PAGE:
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The Beginners Guide to Understanding WebRTC in 3 Minutes

By callstats on September 17, 2018

 Web Real-time Communications (WebRTC) enables peer-to-peer, real-time communication in web browsers and mobile applications through application programming interfaces. It is open-source and completely free to use. WebRTC comes with a JavaScript API layer to make it as easy as possible to integrate real-time communications.

WebRTC is used massively thanks to applications like Google Hangouts, Facebook Messenger, Discord, and others. Though some don’t realize just how impactful WebRTC is, it has been used to improve many platforms and people across the globe use applications powered by WebRTC on a day-to-day basis.

Check out a WebRTC demo on Github.

More than Just Video and Audio Calls with WebRTC

With WebRTC, you can do more than just build a video or audio calling service. WebRTC is extremely versatile, and can be used for audio conferences, video conferences, or data delivery. WebRTC is built to fit your use case. Expanding beyond traditional audio and video calls, WebRTC can be used for recording and screen sharing.

Majority Web Browser Support for WebRTC

Support for WebRTC in different web browsers has been becoming more and more comprehensive, with Safari being the latest addition in mid 2017.

  1. Chrome
  2. Firefox
  3. Opera
  4. Safari
  5. Android

WebRTC Beyond the Web

Excitingly, WebRTC has already been used in a lot of mobile apps, including To make things even simpler, companies like Jitsi and Frozen Mountain produce SDKs such as Jitsi Meet and IceLink, respectively, to add WebRTC audio, video and data streaming for browsers, mobile, and native platforms.

WebRTC has SDKs for mobile as well as embedded environments, which makes it possible to use WebRTC anywhere.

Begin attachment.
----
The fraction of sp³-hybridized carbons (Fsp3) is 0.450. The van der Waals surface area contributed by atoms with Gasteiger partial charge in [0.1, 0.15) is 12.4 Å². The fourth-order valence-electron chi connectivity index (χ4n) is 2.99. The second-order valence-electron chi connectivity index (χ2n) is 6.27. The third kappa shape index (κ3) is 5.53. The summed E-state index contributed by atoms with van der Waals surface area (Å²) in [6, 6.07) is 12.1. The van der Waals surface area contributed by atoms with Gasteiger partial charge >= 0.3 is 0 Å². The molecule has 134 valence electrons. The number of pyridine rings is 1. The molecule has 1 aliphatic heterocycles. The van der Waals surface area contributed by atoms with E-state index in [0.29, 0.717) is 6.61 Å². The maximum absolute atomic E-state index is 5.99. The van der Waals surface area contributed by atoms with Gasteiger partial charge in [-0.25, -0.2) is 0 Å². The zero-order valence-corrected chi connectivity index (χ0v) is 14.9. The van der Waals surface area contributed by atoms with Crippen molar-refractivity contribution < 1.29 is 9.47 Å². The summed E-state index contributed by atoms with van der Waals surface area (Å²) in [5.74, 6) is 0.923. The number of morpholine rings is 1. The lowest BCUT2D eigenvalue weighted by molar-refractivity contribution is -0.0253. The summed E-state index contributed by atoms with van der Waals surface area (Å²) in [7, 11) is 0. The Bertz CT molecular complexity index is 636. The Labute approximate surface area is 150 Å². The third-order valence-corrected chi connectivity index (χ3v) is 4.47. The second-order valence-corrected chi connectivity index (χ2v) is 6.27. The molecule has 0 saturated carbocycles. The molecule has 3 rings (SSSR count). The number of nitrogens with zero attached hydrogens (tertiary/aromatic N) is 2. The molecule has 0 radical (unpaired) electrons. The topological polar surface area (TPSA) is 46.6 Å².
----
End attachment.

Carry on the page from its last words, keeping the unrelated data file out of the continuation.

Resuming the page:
What Mobile Platforms Natively Support WebRTC?

The two main players in the mobile-space game natively support WebRTC.

  1. Android
  2. iOS

WebRTC History

WebRTC got started in early 2010, when Google acquired On2, a video codec company that developed the VP codec series, and Global IP Solutions, a media framework company. Shortly after, Ericsson Labs experimented with early ideas of WebRTC through the streams API. By May of 2011, Google had released an early version of WebRTC as an open-source project for browser-based, real-time communication. The history of WebRTC has been a rich one from there, from support in Firefox, to the plan war, to the announcement of WebRTC Version 1.0 as feature complete.

WebRTC Use Cases

WebRTC use cases cover the internet of things, peer-to-peer video calls, peer-to-peer messaging, content sharing, and onion-routed communication. We discussed all of these in our series on Use Cases of WebRTC. All of these and more are discussed in our latest white paper, The Future of WebRTC: Innovative Use Cases of Real-time Audio and Video Communications.

Want to learn even more about WebRTC? Check out our latest series on WebRTC Verticals.

Tags: WebRTC